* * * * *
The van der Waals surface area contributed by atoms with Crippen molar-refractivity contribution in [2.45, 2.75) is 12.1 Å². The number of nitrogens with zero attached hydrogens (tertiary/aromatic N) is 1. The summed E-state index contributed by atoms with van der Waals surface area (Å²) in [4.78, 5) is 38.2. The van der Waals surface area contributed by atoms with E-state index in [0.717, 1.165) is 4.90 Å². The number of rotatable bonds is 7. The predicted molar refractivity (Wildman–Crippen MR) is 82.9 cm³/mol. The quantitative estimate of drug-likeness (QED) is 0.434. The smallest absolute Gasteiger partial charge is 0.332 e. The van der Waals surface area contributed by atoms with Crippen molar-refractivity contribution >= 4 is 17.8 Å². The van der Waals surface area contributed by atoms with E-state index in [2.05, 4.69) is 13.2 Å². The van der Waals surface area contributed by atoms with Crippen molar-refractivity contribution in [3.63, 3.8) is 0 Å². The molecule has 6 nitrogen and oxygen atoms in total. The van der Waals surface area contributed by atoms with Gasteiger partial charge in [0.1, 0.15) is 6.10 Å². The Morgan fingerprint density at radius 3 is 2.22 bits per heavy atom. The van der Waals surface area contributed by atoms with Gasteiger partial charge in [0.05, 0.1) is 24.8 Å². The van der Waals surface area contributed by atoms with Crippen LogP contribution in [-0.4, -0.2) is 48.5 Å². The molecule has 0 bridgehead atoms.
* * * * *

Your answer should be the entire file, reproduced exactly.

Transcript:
The van der Waals surface area contributed by atoms with Crippen molar-refractivity contribution in [2.45, 2.75) is 12.1 Å². The number of nitrogens with zero attached hydrogens (tertiary/aromatic N) is 1. The summed E-state index contributed by atoms with van der Waals surface area (Å²) in [4.78, 5) is 38.2. The van der Waals surface area contributed by atoms with E-state index in [0.717, 1.165) is 4.90 Å². The number of rotatable bonds is 7. The predicted molar refractivity (Wildman–Crippen MR) is 82.9 cm³/mol. The quantitative estimate of drug-likeness (QED) is 0.434. The smallest absolute Gasteiger partial charge is 0.332 e. The van der Waals surface area contributed by atoms with Crippen molar-refractivity contribution >= 4 is 17.8 Å². The van der Waals surface area contributed by atoms with E-state index in [2.05, 4.69) is 13.2 Å². The van der Waals surface area contributed by atoms with Crippen molar-refractivity contribution in [3.63, 3.8) is 0 Å². The molecule has 6 nitrogen and oxygen atoms in total. The van der Waals surface area contributed by atoms with Gasteiger partial charge in [0.1, 0.15) is 6.10 Å². The Morgan fingerprint density at radius 3 is 2.22 bits per heavy atom. The van der Waals surface area contributed by atoms with Gasteiger partial charge in [0.05, 0.1) is 24.8 Å². The van der Waals surface area contributed by atoms with Crippen LogP contribution in [-0.4, -0.2) is 48.5 Å². The molecule has 0 bridgehead atoms.